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Re: Ward v. Polite
« Reply #3 on: March 05, 2018, 10:52:33 AM »
I think people, businesses and, in this case, Universities should stop even addressing this as a religious issue and make it much simpler: why are you refusing to do your job?  You want to be a counselor, right?  Then be an adult and counsel this person.  Religion, no more than any other belief, is justification for not doing your job.  
« Last Edit: March 05, 2018, 10:57:29 AM by P1tchBlack »

DunkingDan

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Re: Ward v. Polite
« Reply #4 on: March 06, 2018, 05:44:23 PM »
Lets ignore the constitution, especially the part that protects religious liberties   
President Harry S. Truman said: “The fundamental basis of this nation’s laws was given to Moses on the Mount.  The fundamental basis of our Bill of Rights comes from the teachings…  If we don't have the proper fundamental moral background, we will finally wind up with a totalitarian government which does not believe in rights for anybody except the state.”

P1tchBlack

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Re: Ward v. Polite
« Reply #5 on: March 06, 2018, 05:49:01 PM »
I have freedom of speech/expression.  The way I choose to exercise my rights to expression, along with my strongly held belief that brown people are evil, is by not serving black people or hispanics.  Sound good to you or are religious rights the only rights that allow discrimination?
« Last Edit: March 07, 2018, 09:48:21 AM by P1tchBlack »

DunkingDan

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Re: Ward v. Polite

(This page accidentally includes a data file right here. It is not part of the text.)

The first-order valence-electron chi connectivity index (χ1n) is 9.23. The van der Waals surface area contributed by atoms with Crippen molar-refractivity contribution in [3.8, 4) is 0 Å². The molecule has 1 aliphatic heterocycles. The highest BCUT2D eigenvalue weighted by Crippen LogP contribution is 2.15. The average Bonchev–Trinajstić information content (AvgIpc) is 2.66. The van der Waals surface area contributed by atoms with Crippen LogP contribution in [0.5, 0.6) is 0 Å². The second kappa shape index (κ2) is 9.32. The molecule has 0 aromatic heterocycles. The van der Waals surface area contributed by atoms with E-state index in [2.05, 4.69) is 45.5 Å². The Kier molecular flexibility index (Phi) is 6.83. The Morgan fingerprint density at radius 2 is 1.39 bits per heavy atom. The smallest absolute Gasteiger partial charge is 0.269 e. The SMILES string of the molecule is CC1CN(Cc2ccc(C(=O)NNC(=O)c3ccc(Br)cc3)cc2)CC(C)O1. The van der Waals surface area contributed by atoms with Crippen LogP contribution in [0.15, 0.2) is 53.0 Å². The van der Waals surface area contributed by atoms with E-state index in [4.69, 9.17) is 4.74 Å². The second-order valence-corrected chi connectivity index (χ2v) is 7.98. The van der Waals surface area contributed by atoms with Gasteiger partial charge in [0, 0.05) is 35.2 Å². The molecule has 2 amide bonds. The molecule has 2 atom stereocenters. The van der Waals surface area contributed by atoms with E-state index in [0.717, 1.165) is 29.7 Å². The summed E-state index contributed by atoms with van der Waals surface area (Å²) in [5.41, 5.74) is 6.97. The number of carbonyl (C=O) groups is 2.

« Reply #6 on: March 06, 2018, 05:53:04 PM »
I have freedom of speech/expression.  The way I choose to exercise my rights to expression is by not serving black people or hispanics.  Sound good to you or are religious rights the only rights that allow discrimination?
President Harry S. Truman said: “The fundamental basis of this nation’s laws was given to Moses on the Mount.  The fundamental basis of our Bill of Rights comes from the teachings…  If we don't have the proper fundamental moral background, we will finally wind up with a totalitarian government which does not believe in rights for anybody except the state.”

P1tchBlack

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Re: Ward v. Polite
« Reply #7 on: March 06, 2018, 06:01:12 PM »
It may not be your point, but it's a valid point.  Why do ONLY religious people have the right to strongly held beliefs and the right to act on those beliefs?
« Last Edit: March 07, 2018, 09:50:51 AM by P1tchBlack »

P1tchBlack

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Re: Ward v. Polite
« Reply #8 on: March 07, 2018, 10:52:58 AM »
It may not be your point, but it's a valid point.  Why do ONLY religious people have the right to strongly held beliefs and the right to act on those beliefs?
Anyone?  Why can't I use my first amendment rights, combined with my strongly held beliefs, to discriminate against whoever I want?